So like Ian Faith he or she carries a cricket bat, smokes a fat cigar and promises to “make you a star” – what else do you need? The answer, or at least one of the answers, is a well-balanced, written management contract.
In the rapidly changing world of the music industry, where artists sign endorsement deals before record deals and release apps before albums, the contract between an artist and their manager is becoming increasingly important.
Ultimately, the negotiation of a music management contract will be determined by the relative bargaining power of the artist and the prospective manager. However, here are the top 5 most important terms in a music management contract, together with the key questions that you should ask yourself when considering those terms:
- Duration – how long does the contract last? Is there an initial trial period? Can the contract be terminated early if your prospective manager fails to secure you a recording, publishing or other deal within a set period of time?
- Manager’s obligations – what is your prospective manager agreeing to do for you? What level of commitment is he/she giving to advancing your career? Is there anything that your prospective manager wishes to exclude as an obligation?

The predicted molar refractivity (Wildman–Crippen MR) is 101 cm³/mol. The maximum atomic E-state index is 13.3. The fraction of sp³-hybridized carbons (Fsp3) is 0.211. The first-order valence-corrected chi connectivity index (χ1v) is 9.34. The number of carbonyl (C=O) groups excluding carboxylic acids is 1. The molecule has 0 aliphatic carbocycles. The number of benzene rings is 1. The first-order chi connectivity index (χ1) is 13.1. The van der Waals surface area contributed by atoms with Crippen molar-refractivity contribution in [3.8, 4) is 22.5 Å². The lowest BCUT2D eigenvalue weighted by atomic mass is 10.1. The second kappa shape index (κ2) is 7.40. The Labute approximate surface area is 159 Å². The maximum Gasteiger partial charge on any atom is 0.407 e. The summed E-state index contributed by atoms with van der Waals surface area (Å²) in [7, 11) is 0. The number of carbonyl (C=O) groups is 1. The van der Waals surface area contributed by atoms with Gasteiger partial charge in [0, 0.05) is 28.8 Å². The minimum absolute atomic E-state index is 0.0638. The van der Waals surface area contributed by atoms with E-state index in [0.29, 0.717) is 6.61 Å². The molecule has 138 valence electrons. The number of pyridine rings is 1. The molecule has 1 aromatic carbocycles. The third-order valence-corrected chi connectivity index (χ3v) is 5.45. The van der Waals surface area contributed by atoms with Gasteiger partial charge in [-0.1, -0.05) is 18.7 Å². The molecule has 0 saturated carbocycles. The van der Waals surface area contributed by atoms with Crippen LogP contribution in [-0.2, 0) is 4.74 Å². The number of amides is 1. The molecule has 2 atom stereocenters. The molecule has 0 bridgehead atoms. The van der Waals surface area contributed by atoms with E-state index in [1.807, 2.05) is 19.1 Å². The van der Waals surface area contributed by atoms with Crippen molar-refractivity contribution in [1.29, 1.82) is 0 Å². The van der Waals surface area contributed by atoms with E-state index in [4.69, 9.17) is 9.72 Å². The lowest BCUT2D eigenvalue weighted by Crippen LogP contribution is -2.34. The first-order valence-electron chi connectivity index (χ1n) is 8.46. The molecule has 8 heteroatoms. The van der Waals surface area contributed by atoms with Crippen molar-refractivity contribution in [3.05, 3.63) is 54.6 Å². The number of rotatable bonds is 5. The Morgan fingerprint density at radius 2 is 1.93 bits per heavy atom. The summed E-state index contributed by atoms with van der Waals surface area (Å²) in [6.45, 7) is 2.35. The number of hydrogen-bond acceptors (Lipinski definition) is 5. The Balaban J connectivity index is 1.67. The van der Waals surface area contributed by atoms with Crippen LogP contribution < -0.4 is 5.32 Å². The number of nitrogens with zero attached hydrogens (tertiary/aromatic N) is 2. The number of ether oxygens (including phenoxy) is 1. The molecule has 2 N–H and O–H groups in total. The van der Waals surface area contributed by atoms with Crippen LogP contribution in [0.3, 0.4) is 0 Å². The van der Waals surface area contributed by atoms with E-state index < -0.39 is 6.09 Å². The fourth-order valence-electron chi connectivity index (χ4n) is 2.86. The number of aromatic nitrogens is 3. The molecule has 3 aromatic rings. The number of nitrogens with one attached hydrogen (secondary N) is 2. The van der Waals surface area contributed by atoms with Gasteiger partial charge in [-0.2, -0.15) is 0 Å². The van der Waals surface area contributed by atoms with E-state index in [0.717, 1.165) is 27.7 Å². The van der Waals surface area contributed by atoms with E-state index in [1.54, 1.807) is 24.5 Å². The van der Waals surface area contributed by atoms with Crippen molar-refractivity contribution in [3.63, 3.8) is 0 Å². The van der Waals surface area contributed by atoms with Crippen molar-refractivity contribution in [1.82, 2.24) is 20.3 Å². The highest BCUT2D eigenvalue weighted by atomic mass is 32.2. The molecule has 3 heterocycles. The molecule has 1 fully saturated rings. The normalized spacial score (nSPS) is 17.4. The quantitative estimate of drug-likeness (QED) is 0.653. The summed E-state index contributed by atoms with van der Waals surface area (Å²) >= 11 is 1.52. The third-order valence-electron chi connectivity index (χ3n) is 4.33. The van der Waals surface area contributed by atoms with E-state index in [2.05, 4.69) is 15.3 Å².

- Scope – which aspects of your career, and therefore potential revenue streams, will your prospective manager be responsible for? Does your prospective manager have the skills, contacts and resources to look after all of these aspects?
- Commission – what percentage of your income will your prospective manager receive? Have you ensured that you only pay commission on income that you actually receive? Which costs and expenses can you deduct from your gross income before calculating commission payable?
- Expenses – which of your prospective manager’s expenses are you agreeing to pay? Is there any cap on your prospective manager’s expenses?
In practice, the actual relationship between the artist and their manager is crucial and, from Colonel Tom Parker to Peter Grant, Allen Klein to Malcolm McLaren, music history is filled with larger than life managers who have been fundamental to the success of their artists. However, it is essential that this key relationship is recorded properly in a written management contract so that both parties can focus on furthering the artist’s career with confidence and certainty.
For more information on management agreements or for any other music law advice please contact Pete Bott on 0113 227 9284. You can also follow Pete on Twitter (@PeteLawBlacks) for regular music law and music industry news updates.Pete Bott Solicitor Music, Media & Entertainment Twitter: @PeteLawBlacks E-mail: PBott@LawBlacks.com